Personal Finance

Better Buy: McDonald's vs. Coca-Cola

A man eating a burger.

Unfavorable trends in the fast food and soda industries have put both McDonald 's (NYSE: MCD) and Coca-Cola (NYSE: KO) on defensive footing lately. The burger giant posted its second straight year of declining traffic in 2016. Coke, meanwhile, saw its volume growth tick down from 2% to 1% last year.

The blue chip companies have aggressive rebound plans, though. It would be a mistake to discount their chances at recovery, too, given the resources they command that include a few of the world's most valuable brands -- not to mention entrenched market positions. But which would make the better stock buy today?

Here are a few key statistics to set the stage.

Coca-Cola vs. McDonald's stocks

Metric McDonald's Coca-Cola
Market cap $126 billion $194 billion
Sales growth 4% 4%
Profit margin 19% 16%
Dividend yield 2.4% 3.2%
Forward P/E 24 24
52-week stock performance 31% 5%

Profit margin and sales growth for McDonald's (comparable-store sales) and Coca-Cola (organic revenue) are for the past complete fiscal year. Data sources: Company financial filings.

McDonald's stronger rebound

McDonald's business is enjoying much stronger operating trends than Coca-Cola's these days. The fast food titan in late July posted its best quarterly growth performance in over five years as consumers responded positively to new menu introductions and expanded all-day breakfast options. Customer traffic is rising, and at an accelerating pace, which suggests the Golden Arches might finally be gaining market share again. "We're building a better McDonald's and more customers are noticing," CEO Steve Easterbrook said in a recent press release to investors.

A man eating a burger.

Image source: Getty Images.

Coca-Cola, meanwhile, can't claim dramatic progress in its rebound initiative. Volume was flat last quarter thanks to growth in sugar-free cola in key markets like Europe and Latin America that offset declines in the non-sparkling side of the business. The no-sugar brand is set to launch in the U.S. in August, and executives are hopeful that it will help end the long-term slump in the Diet Coke segment. CEO James Quincey can't yet point to accelerating sales gains, but he said executives are encouraged by recent introductions like Coca-Cola Zero Sugar. "We are in a period of substantial transformation and change that is never easy," Quincy said in late July as the company affirmed its outlook for minor organic revenue gains.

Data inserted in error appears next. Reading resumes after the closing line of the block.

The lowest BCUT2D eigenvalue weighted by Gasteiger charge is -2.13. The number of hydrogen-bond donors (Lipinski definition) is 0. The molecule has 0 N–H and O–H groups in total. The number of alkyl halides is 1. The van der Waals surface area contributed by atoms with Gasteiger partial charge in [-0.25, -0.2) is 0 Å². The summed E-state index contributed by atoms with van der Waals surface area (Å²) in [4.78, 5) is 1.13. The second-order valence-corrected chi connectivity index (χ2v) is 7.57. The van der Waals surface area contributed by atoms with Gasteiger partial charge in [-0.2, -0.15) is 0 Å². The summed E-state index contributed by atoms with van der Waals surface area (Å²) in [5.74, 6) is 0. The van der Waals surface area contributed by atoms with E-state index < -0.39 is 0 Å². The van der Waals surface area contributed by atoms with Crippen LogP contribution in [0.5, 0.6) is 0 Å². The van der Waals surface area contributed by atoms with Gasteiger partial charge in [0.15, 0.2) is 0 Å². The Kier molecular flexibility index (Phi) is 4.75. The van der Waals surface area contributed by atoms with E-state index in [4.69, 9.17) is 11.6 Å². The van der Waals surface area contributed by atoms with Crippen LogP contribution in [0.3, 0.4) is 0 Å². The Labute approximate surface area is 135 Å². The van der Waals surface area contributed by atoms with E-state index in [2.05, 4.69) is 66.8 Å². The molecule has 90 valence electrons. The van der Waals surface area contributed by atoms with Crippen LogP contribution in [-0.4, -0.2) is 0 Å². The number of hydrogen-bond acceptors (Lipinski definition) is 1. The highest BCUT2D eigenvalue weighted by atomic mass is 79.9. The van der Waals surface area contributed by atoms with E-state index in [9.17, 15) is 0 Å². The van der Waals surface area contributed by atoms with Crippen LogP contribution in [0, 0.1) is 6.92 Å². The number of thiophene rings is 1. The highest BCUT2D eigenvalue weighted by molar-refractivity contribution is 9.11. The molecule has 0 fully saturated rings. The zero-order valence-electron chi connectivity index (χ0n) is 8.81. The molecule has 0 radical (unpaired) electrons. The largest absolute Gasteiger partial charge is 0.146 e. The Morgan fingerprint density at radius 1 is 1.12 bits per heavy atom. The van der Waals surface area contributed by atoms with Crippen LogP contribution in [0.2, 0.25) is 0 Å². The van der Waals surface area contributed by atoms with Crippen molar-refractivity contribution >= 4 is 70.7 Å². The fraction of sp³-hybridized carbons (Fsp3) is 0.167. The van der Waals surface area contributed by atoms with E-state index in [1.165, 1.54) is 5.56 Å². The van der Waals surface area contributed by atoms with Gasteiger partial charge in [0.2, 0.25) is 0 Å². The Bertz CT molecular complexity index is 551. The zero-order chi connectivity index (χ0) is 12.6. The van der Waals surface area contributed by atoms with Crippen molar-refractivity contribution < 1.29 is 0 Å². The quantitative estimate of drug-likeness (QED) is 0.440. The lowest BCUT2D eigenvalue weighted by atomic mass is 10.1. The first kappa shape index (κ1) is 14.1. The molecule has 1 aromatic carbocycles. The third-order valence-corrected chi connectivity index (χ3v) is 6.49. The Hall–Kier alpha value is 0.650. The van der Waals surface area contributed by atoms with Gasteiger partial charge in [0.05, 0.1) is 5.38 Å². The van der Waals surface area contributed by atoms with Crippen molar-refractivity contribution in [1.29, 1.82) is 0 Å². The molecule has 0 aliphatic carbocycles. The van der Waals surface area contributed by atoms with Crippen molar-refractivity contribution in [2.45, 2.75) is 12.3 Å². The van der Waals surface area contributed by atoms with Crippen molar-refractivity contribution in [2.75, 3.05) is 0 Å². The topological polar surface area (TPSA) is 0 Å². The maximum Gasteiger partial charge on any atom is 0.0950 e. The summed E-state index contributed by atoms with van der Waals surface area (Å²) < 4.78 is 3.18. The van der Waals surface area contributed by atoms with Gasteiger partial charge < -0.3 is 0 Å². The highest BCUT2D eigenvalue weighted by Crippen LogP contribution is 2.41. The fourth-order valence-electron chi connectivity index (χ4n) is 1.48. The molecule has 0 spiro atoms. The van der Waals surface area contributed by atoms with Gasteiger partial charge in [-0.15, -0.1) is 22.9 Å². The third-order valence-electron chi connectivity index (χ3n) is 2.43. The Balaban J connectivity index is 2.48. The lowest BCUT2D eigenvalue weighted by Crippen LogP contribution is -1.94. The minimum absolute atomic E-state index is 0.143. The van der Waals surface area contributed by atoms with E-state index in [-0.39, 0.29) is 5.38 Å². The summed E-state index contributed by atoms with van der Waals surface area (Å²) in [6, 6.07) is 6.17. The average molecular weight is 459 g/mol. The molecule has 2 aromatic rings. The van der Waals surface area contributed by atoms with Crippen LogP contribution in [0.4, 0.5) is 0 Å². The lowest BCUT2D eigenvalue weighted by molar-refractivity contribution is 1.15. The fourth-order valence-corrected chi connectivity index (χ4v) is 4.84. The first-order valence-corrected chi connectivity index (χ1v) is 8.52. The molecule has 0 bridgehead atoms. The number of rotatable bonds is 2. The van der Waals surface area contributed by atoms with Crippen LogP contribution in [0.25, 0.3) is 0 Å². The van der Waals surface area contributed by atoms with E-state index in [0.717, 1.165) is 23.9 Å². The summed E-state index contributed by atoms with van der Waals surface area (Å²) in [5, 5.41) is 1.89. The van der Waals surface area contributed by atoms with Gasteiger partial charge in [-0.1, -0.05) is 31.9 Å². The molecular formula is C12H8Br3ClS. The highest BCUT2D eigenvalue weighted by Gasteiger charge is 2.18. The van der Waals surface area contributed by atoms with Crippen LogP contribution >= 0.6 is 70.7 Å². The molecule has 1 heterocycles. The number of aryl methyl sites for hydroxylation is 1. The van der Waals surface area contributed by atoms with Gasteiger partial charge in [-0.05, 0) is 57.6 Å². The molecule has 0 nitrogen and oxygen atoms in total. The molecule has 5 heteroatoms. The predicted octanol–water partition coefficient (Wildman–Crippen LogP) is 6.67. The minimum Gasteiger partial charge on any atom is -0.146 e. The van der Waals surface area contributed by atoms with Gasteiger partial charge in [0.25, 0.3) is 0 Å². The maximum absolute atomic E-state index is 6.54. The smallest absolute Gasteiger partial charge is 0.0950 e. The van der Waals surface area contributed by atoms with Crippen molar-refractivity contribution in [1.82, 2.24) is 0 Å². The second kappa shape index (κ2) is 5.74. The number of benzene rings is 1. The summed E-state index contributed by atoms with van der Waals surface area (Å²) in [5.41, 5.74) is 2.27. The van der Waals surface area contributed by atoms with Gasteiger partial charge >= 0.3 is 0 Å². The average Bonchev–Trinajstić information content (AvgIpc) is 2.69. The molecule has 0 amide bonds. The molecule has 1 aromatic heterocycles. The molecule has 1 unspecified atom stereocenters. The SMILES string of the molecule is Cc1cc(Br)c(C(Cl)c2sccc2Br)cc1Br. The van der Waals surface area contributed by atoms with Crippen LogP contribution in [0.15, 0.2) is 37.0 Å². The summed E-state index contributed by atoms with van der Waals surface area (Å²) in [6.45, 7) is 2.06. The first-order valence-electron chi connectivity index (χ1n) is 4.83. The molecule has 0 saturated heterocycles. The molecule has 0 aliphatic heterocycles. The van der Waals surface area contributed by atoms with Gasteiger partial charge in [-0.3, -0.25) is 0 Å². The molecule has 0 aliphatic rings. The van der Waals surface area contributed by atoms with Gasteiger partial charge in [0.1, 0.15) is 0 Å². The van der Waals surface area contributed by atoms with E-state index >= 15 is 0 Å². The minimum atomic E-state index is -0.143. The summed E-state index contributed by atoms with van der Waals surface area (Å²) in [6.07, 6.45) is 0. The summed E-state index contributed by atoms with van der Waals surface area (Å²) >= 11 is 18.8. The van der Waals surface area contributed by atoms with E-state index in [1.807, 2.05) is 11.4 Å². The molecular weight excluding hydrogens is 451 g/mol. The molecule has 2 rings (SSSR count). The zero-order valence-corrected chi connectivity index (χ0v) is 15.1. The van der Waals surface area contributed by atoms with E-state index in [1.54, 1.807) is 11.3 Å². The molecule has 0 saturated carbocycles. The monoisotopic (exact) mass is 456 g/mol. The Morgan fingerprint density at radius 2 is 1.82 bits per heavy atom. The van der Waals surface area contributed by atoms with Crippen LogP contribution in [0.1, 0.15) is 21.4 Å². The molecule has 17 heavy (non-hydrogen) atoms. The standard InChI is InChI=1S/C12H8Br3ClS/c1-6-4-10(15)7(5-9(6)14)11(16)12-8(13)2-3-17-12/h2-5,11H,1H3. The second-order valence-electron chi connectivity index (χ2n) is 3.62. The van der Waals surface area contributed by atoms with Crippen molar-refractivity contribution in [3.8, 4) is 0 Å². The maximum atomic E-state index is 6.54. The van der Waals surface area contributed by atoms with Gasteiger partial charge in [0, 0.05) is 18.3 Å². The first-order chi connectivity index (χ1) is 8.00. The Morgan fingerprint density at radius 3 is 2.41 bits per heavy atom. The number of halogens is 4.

Profits and outlook

While Coca-Cola and McDonald's are two of the most profitable businesses on the market, McDonald's wins this margin matchup. Its bottom-line profit margin not only beats Coke's, but it is trending sharply higher, too. The burger giant is benefiting from a refranchising initiative that's shifting more of its business toward highly profitable franchise fees and royalties . Margins should continue expanding at least into 2018, too, as the company moves toward its long-term goal of owning just 5% of its store base, compared to the 15% it controlled at the end of 2016.

Cola in a glass.

Image source: Getty Images.

Coca-Cola is engaged in an aggressive refranchising scheme, too, and by selling off its low-margin bottlers it aims to trade a lower revenue base for higher profit margins. The shift helps explain why sales dove 16% last quarter even as non-GAAP operating margin soared higher by almost 4 full percentage points.

Foolish bottom line

In my view, McDonald's stronger operating performance and improving profitability make it a better long-term bet today. Income investors might be more attracted to Coke's 3% dividend yield given that McDonald's is barely above that of the broader market. But the fast food giant has demonstrated that, with some changes, its core product still resonates with today's consumers, while Coke can't make the same claim.

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Demitrios Kalogeropoulos owns shares of McDonald's. The Motley Fool has no position in any of the stocks mentioned. The Motley Fool has a disclosure policy .

The views and opinions expressed herein are the views and opinions of the author and do not necessarily reflect those of Nasdaq, Inc.

The views and opinions expressed herein are the views and opinions of the author and do not necessarily reflect those of Nasdaq, Inc.

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